Digital Memory Waveform Recorder:
The Digital Memory Waveform Recorder shown in Fig. 12.18, provides capability which is difficult to achieve by other methods. The block diagram (Fig. 12.18) is of a unit capable of recording four independent signals simultaneously.
The practical implementation of this concept rests on the ready availability, small size and reasonable cost of digital memories and associated digital hardware.
Consider a signal channel, the analog voltage input signal is digitised by a 10 bit A/10 converter with a resolution of 0.1% (1 part in 1024) and frequency response of 25 kHz.
The total Digital Memory Waveform Recorder of 4096 words can be used for a single channel 2048 words can be used for each of the two channels an 1024 for each of the four channels.
The analog input voltage is sampled at adjustable rates (up to 100000 samples per second) and the data points are read into the memory. A maximum of 4096 points are storable in this particular instrument.
(Sampling rate and memory size must be selected to suit duration and waveform of the physical event being recorded. Some models have sampling rates up to 200 MHz.)
Once the sampled record of the event is captured in the memory, many useful manipulations are possible, since the memory can be read without erasing it (non-destructive readout).
By reading the memory out slowly through a digital to analog converter, the original event (which could have been extremly rapid) is reproduced as a slowly changing voltage, that is easy to record permanently in large size on a slow X—Y plotter.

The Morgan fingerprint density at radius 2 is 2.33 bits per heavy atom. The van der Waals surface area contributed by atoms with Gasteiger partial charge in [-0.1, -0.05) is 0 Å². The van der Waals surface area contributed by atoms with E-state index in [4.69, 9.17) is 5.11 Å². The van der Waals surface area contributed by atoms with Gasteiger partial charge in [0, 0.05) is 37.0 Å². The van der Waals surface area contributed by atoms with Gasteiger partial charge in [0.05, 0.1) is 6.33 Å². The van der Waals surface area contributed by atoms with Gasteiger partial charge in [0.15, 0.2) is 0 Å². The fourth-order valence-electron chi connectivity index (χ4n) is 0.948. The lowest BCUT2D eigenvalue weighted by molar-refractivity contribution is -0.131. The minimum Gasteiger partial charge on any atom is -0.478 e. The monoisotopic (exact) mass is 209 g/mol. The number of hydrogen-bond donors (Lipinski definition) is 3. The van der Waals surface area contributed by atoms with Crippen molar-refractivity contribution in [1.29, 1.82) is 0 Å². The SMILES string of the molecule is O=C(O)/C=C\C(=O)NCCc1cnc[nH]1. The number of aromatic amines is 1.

If the memory is read out rapidly and repetitively, an input event which has a one shot transient becomes a repetitive waveform that now may be observed easily on an ordinary oscilloscope (not a storage CRO). The Digital Memory Waveform Recorder also may be readout directly (without going through a digital to analog converter) to say, a computer where a stored program can manipulate the data in almost any desired way.
Pre-trigger recording allows the device to record the input signal preceding the trigger point, a unique and often useful capability. In ordinary triggering, the recording process is started by the rise of the input signal (or some external triggering signal) above some preset threshold value. If this threshold is set too low, random noise will trigger the system; too high a threshold prevents recording of the initial rise of the desired signal. The digital recorder can be set to record continuously (new data coming into the memory pushes out the old data, once the data memory is full), until the trigger signal is received. Then the recording process is stopped, thereby freezing in the memory data received prior to the trigger signal.
An adjustable trigger delay allows operator control of the stop point, so that the trigger may occur near the beginning, middle or end of the stored information.
While Digital Memory Waveform Recorder waveform ‘recorders are marketed without attached recording devices for analog outputs, such packages are available as a digital memory oscillographs or oscilloscopes.
The usual 40 Hz frequency response of pen/ink recorders can be extended to 20 kHz with a plug-in module using waveform digitising principles. This principle of waveform digitising makes direct recording easier. Direct writing instruments of high recording quality are available for recording a very wide range of signals.